Over the past ten months most people in the rich world have participated in the biggest shopping revolution in the West since malls and supermarkets conquered suburbia 50 years ago. The pandemic has led to a surge in online spending, speeding up the shift from physical stores by half a decade or so. Forget the chimney; Christmas gifts in 2020 came flying through the letterbox or were dumped on the doorstep. Workers at a handful of firms, including Amazon and Walmart, have made superhuman efforts to fulfil online orders, and their investors have made supernormal profits as Wall Street has bid up their shares on euphoria that Western retailing is at the cutting edge.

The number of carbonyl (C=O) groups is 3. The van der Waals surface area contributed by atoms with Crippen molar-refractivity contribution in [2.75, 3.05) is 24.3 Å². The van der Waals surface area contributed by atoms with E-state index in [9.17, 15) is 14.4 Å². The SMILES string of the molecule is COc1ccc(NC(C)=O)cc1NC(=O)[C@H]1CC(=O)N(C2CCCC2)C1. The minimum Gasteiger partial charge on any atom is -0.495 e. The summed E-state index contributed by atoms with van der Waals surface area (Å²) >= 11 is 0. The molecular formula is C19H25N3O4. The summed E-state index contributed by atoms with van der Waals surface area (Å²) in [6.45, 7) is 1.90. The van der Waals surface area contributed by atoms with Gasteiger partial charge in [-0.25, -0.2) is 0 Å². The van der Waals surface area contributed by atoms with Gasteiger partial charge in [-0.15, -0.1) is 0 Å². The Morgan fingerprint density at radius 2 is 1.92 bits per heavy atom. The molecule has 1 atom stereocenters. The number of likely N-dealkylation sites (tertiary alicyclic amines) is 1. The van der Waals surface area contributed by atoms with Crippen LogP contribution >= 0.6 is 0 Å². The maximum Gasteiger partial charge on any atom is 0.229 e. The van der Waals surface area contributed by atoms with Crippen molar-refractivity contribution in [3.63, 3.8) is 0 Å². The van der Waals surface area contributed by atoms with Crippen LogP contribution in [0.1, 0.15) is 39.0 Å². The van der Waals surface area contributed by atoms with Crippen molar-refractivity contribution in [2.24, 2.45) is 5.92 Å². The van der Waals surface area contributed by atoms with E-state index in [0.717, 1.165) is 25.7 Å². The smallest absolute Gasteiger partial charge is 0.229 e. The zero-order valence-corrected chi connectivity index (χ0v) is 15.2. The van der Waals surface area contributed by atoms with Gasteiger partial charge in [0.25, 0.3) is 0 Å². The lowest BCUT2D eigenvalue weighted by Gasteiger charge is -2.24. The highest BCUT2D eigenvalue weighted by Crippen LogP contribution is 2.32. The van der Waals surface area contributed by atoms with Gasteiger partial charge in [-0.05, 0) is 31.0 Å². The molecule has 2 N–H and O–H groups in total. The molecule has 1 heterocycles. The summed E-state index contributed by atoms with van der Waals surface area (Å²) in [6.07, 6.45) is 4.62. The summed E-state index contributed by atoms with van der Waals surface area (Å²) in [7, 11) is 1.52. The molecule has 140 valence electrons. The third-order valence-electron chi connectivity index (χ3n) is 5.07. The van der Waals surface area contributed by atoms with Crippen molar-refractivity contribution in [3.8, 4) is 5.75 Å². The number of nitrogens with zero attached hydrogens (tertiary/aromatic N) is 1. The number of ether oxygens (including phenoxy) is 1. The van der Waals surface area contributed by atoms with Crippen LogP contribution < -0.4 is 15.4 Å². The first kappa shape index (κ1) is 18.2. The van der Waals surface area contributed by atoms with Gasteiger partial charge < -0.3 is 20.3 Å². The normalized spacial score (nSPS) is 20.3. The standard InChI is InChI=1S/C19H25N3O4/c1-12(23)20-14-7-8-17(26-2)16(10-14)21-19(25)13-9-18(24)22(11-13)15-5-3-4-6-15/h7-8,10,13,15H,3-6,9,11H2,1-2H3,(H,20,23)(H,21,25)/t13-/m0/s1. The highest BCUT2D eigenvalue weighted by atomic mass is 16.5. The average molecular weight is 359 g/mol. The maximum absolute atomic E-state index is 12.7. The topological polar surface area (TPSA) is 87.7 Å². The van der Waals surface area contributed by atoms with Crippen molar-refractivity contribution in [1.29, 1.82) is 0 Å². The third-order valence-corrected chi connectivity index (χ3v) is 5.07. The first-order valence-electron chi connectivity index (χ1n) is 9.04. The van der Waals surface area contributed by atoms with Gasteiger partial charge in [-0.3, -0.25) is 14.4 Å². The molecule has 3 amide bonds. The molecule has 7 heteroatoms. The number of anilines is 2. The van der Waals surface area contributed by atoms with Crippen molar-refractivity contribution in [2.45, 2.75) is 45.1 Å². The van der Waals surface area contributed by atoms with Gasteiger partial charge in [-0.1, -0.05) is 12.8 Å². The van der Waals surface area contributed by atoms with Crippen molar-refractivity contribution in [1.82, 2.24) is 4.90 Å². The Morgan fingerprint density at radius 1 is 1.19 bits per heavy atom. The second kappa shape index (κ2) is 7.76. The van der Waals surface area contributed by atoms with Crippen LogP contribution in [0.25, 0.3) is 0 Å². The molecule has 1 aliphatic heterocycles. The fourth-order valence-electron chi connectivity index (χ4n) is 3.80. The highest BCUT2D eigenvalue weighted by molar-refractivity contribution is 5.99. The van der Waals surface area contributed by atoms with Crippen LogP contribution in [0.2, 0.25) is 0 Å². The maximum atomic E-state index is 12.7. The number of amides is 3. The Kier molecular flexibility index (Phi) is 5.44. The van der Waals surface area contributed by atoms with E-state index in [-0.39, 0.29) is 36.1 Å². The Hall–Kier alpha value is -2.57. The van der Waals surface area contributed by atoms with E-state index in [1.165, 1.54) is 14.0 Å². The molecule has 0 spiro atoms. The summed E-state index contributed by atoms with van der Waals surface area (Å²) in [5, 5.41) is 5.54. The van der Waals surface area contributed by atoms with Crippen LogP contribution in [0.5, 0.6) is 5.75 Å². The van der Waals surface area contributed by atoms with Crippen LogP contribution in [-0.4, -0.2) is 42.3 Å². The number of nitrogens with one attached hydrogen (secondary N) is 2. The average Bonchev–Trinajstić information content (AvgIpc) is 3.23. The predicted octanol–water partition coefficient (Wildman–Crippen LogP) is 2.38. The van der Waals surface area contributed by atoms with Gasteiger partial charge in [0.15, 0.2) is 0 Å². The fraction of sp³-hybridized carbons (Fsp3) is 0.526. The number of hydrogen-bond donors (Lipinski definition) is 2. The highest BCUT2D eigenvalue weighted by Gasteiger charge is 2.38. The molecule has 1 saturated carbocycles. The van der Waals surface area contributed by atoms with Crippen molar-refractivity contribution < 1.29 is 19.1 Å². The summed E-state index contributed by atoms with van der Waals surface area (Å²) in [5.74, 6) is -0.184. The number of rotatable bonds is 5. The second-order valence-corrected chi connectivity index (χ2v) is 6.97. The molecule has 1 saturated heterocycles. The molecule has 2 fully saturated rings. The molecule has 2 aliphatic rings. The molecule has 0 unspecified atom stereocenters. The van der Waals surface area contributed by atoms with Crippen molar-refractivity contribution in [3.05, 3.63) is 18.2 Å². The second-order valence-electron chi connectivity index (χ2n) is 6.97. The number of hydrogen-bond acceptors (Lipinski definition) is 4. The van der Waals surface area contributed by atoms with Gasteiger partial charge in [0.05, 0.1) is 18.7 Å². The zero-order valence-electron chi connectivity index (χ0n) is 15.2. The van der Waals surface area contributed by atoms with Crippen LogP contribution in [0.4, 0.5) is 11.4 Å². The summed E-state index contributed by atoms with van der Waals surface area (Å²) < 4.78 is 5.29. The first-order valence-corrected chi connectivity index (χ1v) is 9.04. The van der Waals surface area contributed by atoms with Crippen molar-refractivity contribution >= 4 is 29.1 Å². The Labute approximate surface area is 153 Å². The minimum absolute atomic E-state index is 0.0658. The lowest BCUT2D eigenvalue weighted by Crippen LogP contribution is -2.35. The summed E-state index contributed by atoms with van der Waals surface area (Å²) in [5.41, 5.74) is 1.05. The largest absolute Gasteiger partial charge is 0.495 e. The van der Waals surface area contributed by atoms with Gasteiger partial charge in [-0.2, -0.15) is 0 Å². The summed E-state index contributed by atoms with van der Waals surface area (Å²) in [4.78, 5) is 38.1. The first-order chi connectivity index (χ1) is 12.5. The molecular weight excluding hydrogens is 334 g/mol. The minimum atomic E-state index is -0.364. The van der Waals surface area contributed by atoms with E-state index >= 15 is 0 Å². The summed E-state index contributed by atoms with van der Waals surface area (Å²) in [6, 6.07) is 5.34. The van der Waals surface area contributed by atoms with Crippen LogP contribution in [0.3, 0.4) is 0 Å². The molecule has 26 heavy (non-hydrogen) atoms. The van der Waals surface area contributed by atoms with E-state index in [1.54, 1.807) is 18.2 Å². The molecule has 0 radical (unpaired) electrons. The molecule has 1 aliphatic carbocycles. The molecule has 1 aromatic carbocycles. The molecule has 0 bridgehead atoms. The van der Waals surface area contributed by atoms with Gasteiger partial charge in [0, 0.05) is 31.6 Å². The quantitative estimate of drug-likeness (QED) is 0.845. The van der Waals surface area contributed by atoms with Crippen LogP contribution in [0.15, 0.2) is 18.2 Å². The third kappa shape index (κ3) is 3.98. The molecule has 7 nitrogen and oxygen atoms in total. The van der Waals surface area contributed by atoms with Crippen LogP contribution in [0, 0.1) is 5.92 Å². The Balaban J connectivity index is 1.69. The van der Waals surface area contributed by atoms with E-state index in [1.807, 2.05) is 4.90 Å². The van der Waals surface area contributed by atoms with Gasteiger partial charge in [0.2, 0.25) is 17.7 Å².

Yet as we explain this week (see article) it is in China, not the West, where the future of e-commerce is being staked out. Its market is far bigger and more creative, with tech firms blending e-commerce, social media and razzmatazz to become online-shopping emporia for 850m digital consumers. And China is also at the frontier of regulation, with the news on December 24th that trustbusters were investigating Alibaba, co-founded by Jack Ma, China’s most celebrated tycoon, and until a few weeks ago its most valuable listed firm. For a century the world’s consumer businesses have looked to America to spot new trends, from scannable barcodes on Wrigley’s gum in the 1970s to keeping up with the Kardashians’ consumption habits in the 2010s. Now they should be looking to the East.
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